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Chihayafuru is one my most anticipated anime of this season. Though its first episode fell short to fully “wow” me, I’d say that this is the most enjoying Fall series that I’m following right now. Initially, I found Chihaya’s dream of becoming a Karuta master petty and inauthentic. However, as I re-watched the series to gather some potential blogging material, I realized that how Chihaya recognized her dream is no way different on how I identified mine.

Dreaming usually refers to the visionary formation of the imagination. Oftentimes, it starts from nothing then as we gather our desires we start to create something. And usually, all we need is a stroke of inspiration to realize what we aspired and to put purpose on our lives, as we know “the unexamined life is not worth living.” However, this Socratic statement made me think, if we are just getting inspirations from other people, then what is the true essence of having a dream? Does it preserve or corrupt the “real” us? And, where exactly dreams come from?

The material world and its external forces vastly influenced how we craft our dreams. Because of this, the issue of maintaining the “authentic self” is always in question. At times, the simple question of “what do I like” is difficult to answer, particularly if we have spent years deferring to someone else and looking for validation from others. On the other hand, it’s true that being influenced is inevitable; however it doesn’t mean that the formation of the “real self” is impossible.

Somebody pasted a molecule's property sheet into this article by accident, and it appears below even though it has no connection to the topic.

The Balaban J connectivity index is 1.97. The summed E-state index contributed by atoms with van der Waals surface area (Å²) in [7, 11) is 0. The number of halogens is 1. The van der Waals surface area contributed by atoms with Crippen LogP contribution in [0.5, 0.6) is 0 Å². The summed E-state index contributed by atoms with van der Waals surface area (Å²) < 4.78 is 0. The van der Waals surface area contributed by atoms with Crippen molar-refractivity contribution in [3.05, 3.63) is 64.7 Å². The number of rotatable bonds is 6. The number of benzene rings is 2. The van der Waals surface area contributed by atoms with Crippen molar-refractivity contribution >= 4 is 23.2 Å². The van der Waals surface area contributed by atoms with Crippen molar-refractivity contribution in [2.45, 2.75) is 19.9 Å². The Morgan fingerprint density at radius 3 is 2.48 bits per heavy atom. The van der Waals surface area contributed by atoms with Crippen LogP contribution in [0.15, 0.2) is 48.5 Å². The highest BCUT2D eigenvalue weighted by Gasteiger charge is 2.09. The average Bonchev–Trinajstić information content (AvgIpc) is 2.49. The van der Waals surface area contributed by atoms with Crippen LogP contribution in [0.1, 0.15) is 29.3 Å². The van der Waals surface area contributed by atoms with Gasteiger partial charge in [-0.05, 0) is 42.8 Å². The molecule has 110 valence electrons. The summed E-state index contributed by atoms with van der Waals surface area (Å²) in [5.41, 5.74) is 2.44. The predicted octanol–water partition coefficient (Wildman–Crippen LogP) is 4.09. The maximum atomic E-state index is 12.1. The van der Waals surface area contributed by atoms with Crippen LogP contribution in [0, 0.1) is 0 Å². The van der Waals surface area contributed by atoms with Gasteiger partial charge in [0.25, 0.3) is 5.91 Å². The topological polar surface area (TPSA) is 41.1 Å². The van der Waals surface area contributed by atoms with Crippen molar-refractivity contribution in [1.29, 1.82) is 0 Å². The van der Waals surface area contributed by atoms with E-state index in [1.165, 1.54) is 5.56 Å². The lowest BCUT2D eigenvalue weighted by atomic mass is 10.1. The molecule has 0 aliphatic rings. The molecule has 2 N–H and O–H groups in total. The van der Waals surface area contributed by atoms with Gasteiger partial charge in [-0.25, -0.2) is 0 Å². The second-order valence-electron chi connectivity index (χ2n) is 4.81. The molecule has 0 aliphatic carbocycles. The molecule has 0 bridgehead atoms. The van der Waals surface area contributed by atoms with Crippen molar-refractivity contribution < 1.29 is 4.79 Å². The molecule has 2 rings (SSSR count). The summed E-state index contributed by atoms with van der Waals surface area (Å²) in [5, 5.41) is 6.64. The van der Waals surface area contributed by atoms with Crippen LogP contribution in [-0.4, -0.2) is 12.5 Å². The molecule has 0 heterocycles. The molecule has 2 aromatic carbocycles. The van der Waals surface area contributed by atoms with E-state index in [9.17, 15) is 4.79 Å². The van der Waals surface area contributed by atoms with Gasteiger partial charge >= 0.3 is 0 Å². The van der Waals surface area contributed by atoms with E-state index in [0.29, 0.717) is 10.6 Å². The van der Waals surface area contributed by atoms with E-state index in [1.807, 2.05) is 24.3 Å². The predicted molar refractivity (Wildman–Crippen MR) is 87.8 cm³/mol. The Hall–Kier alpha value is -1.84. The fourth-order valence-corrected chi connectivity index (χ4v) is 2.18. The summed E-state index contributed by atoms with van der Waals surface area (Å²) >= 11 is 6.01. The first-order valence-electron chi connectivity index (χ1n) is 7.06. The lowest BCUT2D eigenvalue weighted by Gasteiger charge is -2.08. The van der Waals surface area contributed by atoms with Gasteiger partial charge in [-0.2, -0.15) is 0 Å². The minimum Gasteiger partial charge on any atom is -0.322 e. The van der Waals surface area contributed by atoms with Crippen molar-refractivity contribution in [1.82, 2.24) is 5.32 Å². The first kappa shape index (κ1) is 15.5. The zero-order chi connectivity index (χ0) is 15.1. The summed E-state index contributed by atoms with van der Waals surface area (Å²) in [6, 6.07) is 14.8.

For instance, as we have witnessed in the beginning, Chihaya’s dream was to see her sister become the top model in Japan. To make things complicated, although this is her dream, Chihaya’s tomboyish nature made it apparent that she doesn’t want to be like her sister. As Arata claimed, Chihaya cannot call this as her dream because her dream has to be for herself, thus she cannot take someone else’s dream.

So what about Chihaya’s newfound dream of becoming Japan’s best karuta player, is this another copy-cat reverie, mainly from Arata, which deters the formation of her “true self”? No. As argued, being subjective is unavoidable. Conceivably, we are born as empty sets which need to be filled in by the ideologies and culture in order to become humans. The process of self-determination and self-actualization filters our needs and determines the formation of our selves.

Furthermore, the uniqueness of a dream might be unfathomable if we’re going to attest its very main roots. As Thomas Carlyle advocated, “the merit of originality is not novelty; it is sincerity.” Chihaya exemplified that her love for karuta didn’t come from bandwagoning. It came from the fact that she was challenged by Arata and the game itself. Unlike her “supposed” initial dream, with karuta, Chihaya got the chance to examine and judge how enjoyable playing this card game is.

Hence, the preservation of authenticity happens when a person grasped a personal understanding of her dream and approval of its drives and origin, rather than just from compliancy of what has been inherited. And, the state of genuineness is mainly considered as an optimistic upshot of progressive and informed motivation rather than a pessimistic outcome of rejection of the expectations of others.

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Notes:

  • I also struggled in defining my own dream when I was a kid.
  • Chihaya is my most favourite bishoujo of the season (next is Saber).
  • I want to learn how to play karuta.
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